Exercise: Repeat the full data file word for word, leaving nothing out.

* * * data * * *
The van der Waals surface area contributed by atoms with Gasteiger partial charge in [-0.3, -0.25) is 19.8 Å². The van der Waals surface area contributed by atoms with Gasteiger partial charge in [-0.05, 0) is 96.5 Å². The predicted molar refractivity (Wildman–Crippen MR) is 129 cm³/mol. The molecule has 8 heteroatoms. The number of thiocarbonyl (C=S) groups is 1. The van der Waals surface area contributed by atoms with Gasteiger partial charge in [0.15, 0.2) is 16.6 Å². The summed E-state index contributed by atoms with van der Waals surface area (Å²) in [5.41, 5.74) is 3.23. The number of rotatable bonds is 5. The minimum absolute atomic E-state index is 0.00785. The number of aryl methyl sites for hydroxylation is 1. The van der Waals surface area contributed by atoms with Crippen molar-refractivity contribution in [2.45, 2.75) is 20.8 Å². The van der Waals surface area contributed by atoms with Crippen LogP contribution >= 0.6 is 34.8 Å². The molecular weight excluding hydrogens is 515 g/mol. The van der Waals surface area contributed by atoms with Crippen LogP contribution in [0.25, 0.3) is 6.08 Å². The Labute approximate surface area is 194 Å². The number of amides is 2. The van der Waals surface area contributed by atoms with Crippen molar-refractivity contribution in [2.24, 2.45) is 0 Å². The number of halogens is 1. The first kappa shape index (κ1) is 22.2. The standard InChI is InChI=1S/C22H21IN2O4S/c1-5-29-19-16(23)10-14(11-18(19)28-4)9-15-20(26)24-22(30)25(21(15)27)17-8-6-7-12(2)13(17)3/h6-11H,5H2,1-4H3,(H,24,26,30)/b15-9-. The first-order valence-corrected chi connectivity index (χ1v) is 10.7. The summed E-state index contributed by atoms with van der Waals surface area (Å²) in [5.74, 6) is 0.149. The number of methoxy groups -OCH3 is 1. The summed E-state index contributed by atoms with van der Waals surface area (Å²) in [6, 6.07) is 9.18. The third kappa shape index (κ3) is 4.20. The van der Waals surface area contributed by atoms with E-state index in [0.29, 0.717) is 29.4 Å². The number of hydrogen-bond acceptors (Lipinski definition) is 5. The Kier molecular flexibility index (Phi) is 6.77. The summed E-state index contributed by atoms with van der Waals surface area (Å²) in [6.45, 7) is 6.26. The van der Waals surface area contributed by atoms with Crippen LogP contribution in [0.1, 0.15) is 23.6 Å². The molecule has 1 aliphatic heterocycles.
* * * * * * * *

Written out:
The van der Waals surface area contributed by atoms with Gasteiger partial charge in [-0.3, -0.25) is 19.8 Å². The van der Waals surface area contributed by atoms with Gasteiger partial charge in [-0.05, 0) is 96.5 Å². The predicted molar refractivity (Wildman–Crippen MR) is 129 cm³/mol. The molecule has 8 heteroatoms. The number of thiocarbonyl (C=S) groups is 1. The van der Waals surface area contributed by atoms with Gasteiger partial charge in [0.15, 0.2) is 16.6 Å². The summed E-state index contributed by atoms with van der Waals surface area (Å²) in [5.41, 5.74) is 3.23. The number of rotatable bonds is 5. The minimum absolute atomic E-state index is 0.00785. The number of aryl methyl sites for hydroxylation is 1. The van der Waals surface area contributed by atoms with Crippen molar-refractivity contribution in [2.45, 2.75) is 20.8 Å². The van der Waals surface area contributed by atoms with Crippen LogP contribution >= 0.6 is 34.8 Å². The molecular weight excluding hydrogens is 515 g/mol. The van der Waals surface area contributed by atoms with Crippen LogP contribution in [0.25, 0.3) is 6.08 Å². The Labute approximate surface area is 194 Å². The number of amides is 2. The van der Waals surface area contributed by atoms with Crippen molar-refractivity contribution in [2.24, 2.45) is 0 Å². The number of halogens is 1. The first kappa shape index (κ1) is 22.2. The standard InChI is InChI=1S/C22H21IN2O4S/c1-5-29-19-16(23)10-14(11-18(19)28-4)9-15-20(26)24-22(30)25(21(15)27)17-8-6-7-12(2)13(17)3/h6-11H,5H2,1-4H3,(H,24,26,30)/b15-9-. The first-order valence-corrected chi connectivity index (χ1v) is 10.7. The summed E-state index contributed by atoms with van der Waals surface area (Å²) in [5.74, 6) is 0.149. The number of methoxy groups -OCH3 is 1. The summed E-state index contributed by atoms with van der Waals surface area (Å²) in [6, 6.07) is 9.18. The third kappa shape index (κ3) is 4.20. The van der Waals surface area contributed by atoms with E-state index in [0.29, 0.717) is 29.4 Å². The number of hydrogen-bond acceptors (Lipinski definition) is 5. The Kier molecular flexibility index (Phi) is 6.77. The summed E-state index contributed by atoms with van der Waals surface area (Å²) in [6.45, 7) is 6.26. The van der Waals surface area contributed by atoms with Crippen LogP contribution in [0.1, 0.15) is 23.6 Å². The molecule has 1 aliphatic heterocycles.